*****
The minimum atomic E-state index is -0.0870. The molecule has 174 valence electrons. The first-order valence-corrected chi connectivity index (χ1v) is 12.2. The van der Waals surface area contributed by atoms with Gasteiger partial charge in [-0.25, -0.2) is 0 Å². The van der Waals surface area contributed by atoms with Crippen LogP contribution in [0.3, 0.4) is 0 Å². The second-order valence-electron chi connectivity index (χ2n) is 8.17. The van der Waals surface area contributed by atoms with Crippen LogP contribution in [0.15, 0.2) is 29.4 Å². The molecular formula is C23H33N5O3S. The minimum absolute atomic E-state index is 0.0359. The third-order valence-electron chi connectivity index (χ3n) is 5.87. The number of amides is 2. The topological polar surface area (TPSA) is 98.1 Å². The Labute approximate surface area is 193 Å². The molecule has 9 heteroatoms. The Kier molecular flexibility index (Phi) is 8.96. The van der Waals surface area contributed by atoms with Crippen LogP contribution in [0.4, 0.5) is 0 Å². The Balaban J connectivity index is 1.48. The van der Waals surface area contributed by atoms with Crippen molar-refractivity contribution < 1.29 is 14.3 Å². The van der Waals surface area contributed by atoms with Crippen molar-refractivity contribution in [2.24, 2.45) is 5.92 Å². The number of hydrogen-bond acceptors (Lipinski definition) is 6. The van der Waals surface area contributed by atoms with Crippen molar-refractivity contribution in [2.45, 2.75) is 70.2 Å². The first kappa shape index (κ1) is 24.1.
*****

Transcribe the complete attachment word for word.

The minimum atomic E-state index is -0.0870. The molecule has 174 valence electrons. The first-order valence-corrected chi connectivity index (χ1v) is 12.2. The van der Waals surface area contributed by atoms with Gasteiger partial charge in [-0.25, -0.2) is 0 Å². The van der Waals surface area contributed by atoms with Crippen LogP contribution in [0.3, 0.4) is 0 Å². The second-order valence-electron chi connectivity index (χ2n) is 8.17. The van der Waals surface area contributed by atoms with Crippen LogP contribution in [0.15, 0.2) is 29.4 Å². The molecular formula is C23H33N5O3S. The minimum absolute atomic E-state index is 0.0359. The third-order valence-electron chi connectivity index (χ3n) is 5.87. The number of amides is 2. The topological polar surface area (TPSA) is 98.1 Å². The Labute approximate surface area is 193 Å². The molecule has 9 heteroatoms. The Kier molecular flexibility index (Phi) is 8.96. The van der Waals surface area contributed by atoms with Crippen LogP contribution in [0.4, 0.5) is 0 Å². The Balaban J connectivity index is 1.48. The van der Waals surface area contributed by atoms with Crippen molar-refractivity contribution < 1.29 is 14.3 Å². The van der Waals surface area contributed by atoms with Crippen molar-refractivity contribution in [2.24, 2.45) is 5.92 Å². The number of hydrogen-bond acceptors (Lipinski definition) is 6. The van der Waals surface area contributed by atoms with Crippen molar-refractivity contribution in [2.45, 2.75) is 70.2 Å². The first kappa shape index (κ1) is 24.1.